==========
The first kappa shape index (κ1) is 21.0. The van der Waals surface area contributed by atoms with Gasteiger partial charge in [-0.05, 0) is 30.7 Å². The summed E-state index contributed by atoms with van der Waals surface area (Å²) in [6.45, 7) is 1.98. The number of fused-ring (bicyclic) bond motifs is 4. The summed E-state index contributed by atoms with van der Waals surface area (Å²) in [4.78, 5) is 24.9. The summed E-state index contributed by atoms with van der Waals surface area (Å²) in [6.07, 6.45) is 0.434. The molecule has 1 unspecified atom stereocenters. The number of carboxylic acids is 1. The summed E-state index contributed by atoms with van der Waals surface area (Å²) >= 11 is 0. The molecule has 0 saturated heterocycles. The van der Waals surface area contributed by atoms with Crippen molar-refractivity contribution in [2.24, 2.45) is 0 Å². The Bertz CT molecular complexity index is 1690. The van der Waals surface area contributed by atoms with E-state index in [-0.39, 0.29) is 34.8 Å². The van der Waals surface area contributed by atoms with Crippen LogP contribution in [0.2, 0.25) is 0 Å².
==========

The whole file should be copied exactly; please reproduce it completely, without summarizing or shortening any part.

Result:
The first kappa shape index (κ1) is 21.0. The van der Waals surface area contributed by atoms with Gasteiger partial charge in [-0.05, 0) is 30.7 Å². The summed E-state index contributed by atoms with van der Waals surface area (Å²) in [6.45, 7) is 1.98. The number of fused-ring (bicyclic) bond motifs is 4. The summed E-state index contributed by atoms with van der Waals surface area (Å²) in [4.78, 5) is 24.9. The summed E-state index contributed by atoms with van der Waals surface area (Å²) in [6.07, 6.45) is 0.434. The molecule has 1 unspecified atom stereocenters. The number of carboxylic acids is 1. The summed E-state index contributed by atoms with van der Waals surface area (Å²) >= 11 is 0. The molecule has 0 saturated heterocycles. The van der Waals surface area contributed by atoms with Crippen molar-refractivity contribution in [2.24, 2.45) is 0 Å². The Bertz CT molecular complexity index is 1690. The van der Waals surface area contributed by atoms with E-state index in [-0.39, 0.29) is 34.8 Å². The van der Waals surface area contributed by atoms with Crippen LogP contribution in [0.2, 0.25) is 0 Å².